Press Release: DOJ Uses New Criminal Penalties to Seize

June 23, 2020

On Thursday, the Department of Justice shut down and arrested the site’s owner, for the first time utilizing the criminal expansions created under FOSTA/SESTA. Though the law was sold under the banner of anti-trafficking, 2018 passage instead expanded Federal criminal charges for facilitation of commercial sex, and led to many sites which offered harm reduction to sex workers pre-emptively shutting down. While advertising websites such as RentBoy have faced similar charges, this is the first use of FOSTA’s new expansion of federal policing in a moment when the latitude and effectiveness of police is being directly questioned.

“’s shutdown is only the latest step in the long history of targeting the entire sex trade in the name of trafficking while disregarding the impact on the very people these shutdowns pretend to protect. People in the sex trades need real resources, not expensive and media-friendly criminal prosecutions against ad sites used for harm reduction.” said Phoenix Calida, Communications Director of the Sex Workers Outreach Project-USA.

After the closure of ad site, 72% of one study’s respondents reported increased financial insecurity and 36% reported increases in violence. Said one respondent, “Most of my reliable avenues for advertising are now gone. I have a lot less work, and screening takes a lot longer.”

The Department of Justice press release on the CityxGuide closure cites FOSTA as contributing to the takedown of the website, though others have pointed to the law as compromising the ability to identify and investigate trafficking. As a Senior Counsel at the Human Trafficking Institute noted “there was always a question of what was going to be the practical impact of that legislation.” The real reckless disregard for trafficking is the government’s takedown of another website used by low-income sex workers to reduce their vulnerability to violence.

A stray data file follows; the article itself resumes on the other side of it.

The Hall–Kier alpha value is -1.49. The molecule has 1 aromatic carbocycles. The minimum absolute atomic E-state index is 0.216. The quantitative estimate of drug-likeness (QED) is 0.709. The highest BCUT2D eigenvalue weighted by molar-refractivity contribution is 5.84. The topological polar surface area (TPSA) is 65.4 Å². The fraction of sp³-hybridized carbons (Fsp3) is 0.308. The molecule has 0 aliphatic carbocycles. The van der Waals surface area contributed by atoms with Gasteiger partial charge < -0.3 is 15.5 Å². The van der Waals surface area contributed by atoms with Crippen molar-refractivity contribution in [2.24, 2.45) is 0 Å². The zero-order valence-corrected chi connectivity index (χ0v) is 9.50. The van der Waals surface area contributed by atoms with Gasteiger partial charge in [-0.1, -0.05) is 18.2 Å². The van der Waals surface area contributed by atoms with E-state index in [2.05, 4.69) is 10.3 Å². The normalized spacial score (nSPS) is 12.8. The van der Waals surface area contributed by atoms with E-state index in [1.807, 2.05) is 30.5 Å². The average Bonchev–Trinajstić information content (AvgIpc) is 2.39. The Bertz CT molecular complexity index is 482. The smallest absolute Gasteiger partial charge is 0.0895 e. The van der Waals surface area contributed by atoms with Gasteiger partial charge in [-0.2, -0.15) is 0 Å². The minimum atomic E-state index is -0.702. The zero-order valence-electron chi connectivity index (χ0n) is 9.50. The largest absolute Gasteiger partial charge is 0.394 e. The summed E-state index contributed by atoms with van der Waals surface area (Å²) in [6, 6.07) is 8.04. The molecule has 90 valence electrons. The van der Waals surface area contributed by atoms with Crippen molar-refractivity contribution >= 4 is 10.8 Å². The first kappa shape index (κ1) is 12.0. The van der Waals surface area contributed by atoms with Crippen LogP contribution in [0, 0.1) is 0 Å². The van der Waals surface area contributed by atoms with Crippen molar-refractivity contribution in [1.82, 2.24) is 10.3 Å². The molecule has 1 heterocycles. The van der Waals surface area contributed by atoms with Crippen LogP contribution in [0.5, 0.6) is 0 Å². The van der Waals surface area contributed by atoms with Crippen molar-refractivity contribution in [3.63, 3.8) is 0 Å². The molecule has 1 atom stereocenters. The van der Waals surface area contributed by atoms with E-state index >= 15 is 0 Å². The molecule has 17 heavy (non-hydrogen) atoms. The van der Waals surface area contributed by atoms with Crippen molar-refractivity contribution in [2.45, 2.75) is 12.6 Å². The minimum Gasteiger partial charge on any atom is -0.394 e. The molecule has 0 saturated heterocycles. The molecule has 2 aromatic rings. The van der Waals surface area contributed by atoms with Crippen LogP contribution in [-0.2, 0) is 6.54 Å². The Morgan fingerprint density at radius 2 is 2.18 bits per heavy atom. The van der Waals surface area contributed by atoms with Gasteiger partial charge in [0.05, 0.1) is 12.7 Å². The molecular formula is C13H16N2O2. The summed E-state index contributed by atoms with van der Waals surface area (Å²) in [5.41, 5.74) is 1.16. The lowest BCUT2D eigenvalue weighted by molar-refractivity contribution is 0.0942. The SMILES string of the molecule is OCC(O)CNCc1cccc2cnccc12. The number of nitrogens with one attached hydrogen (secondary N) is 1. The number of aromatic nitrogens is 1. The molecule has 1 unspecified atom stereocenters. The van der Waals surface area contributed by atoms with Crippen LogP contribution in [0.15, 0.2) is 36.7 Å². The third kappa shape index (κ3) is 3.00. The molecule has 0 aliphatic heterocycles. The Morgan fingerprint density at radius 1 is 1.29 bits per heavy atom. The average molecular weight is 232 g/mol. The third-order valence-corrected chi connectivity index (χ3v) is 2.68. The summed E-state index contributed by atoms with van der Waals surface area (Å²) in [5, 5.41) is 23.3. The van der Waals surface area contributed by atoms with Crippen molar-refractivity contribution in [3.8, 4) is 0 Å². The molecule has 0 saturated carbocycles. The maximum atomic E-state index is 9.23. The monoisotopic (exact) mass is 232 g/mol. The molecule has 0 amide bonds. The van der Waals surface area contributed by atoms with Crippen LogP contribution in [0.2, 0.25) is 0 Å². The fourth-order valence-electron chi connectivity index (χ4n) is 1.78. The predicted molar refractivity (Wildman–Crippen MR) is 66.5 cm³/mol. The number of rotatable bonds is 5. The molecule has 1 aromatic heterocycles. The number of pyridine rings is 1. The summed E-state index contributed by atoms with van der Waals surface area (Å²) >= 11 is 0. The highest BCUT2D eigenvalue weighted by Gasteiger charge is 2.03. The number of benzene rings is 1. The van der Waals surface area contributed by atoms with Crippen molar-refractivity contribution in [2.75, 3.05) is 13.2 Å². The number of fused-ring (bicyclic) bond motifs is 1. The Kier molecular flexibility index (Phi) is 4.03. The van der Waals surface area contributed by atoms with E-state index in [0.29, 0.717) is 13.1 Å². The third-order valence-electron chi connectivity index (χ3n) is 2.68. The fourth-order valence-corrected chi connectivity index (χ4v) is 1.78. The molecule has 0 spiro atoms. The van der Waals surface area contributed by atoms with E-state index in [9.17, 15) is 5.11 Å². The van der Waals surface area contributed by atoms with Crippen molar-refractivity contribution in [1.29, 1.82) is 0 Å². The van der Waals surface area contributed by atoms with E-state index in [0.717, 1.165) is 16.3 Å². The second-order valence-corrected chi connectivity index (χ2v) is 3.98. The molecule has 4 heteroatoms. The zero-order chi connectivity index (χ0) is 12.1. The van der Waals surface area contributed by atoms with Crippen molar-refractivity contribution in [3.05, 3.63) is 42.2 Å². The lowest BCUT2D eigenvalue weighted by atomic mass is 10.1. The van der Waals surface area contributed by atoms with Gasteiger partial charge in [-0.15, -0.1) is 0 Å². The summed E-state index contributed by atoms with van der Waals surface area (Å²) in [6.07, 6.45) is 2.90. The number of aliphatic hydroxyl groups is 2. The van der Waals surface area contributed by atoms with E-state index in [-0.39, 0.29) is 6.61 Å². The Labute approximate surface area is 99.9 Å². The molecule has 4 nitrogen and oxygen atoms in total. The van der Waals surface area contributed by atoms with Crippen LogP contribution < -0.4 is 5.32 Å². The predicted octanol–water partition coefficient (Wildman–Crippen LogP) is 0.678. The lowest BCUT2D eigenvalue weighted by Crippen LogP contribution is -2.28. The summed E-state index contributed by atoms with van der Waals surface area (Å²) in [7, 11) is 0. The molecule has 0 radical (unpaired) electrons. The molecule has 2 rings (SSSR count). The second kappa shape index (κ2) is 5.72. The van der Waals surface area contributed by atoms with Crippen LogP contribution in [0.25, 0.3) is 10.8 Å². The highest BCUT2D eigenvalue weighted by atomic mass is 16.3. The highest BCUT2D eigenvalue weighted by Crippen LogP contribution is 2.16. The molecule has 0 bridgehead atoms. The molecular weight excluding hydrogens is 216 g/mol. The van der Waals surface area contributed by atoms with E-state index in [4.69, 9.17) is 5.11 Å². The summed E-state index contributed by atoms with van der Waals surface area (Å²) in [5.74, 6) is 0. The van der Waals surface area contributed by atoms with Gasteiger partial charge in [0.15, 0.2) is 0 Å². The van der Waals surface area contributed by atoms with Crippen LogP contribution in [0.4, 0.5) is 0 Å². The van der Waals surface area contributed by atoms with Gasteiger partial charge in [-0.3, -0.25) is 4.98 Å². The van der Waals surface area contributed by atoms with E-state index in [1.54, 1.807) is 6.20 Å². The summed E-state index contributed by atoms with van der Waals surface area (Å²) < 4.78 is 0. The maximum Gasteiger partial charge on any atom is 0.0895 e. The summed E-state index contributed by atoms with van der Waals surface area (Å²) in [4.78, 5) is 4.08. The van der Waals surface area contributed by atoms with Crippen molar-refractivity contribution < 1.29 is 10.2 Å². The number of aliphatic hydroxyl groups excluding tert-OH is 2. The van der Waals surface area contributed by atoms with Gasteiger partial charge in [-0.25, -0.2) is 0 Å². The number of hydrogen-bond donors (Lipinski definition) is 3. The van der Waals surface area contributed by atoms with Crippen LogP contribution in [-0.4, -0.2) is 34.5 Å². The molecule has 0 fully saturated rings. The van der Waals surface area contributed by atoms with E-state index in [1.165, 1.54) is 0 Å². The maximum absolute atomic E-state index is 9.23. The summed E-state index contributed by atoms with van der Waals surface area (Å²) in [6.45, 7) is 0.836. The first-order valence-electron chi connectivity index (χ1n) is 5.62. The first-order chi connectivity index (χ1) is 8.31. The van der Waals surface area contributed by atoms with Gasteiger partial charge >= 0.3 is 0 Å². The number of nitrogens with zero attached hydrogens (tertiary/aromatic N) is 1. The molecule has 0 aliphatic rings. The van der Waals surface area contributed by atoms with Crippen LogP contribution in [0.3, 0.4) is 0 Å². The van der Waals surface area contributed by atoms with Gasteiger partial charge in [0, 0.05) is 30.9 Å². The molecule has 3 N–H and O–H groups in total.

“When we are re-envisioning public safety, this is a perfect example of why we can’t exempt human trafficking. Instead of resources going to community outreach or victim support, you have six agencies spending time and resources reading ads and looking for the word ‘blow job’” said Lorelei Lee, a collective member of Hacking//Hustling.

Now that we have seen the impact to be law enforcement’s increased targeting of the sex trade and a decrease in anti-trafficking efforts, we can only hope that lawmakers will re-think this approach and address exploitation, not waste resources.

Press Contacts:

Danielle Blunt, Hacking//Hustling, 

Phoenix Calida, SWOP-USA,


Hacking//Hustling is a collective of sex workers and accomplices working at the intersection of technology and social justice formed in response to SESTA-FOSTA (The Stop Enabling Sex Traffickers Act and Allow States and Victims to Fight Online Sex Trafficking Act). H//H has conducted research on the impact of SESTA-FOSTA and the removal of Backpage and published a Report on the subject which can be found here.

Sex Workers Outreach Project-USA is a national social justice network dedicated to the fundamental human rights of people involved in the sex trade and their communities, focusing on ending violence and stigma through education and advocacy. SWOP promotes decriminalization as the best means of decreasing harm and promoting agency amongst people in the sex trade. SWOP adopts the principles and practices of nonviolent action in order to reduce violence and achieve dignity and rights for sex workers.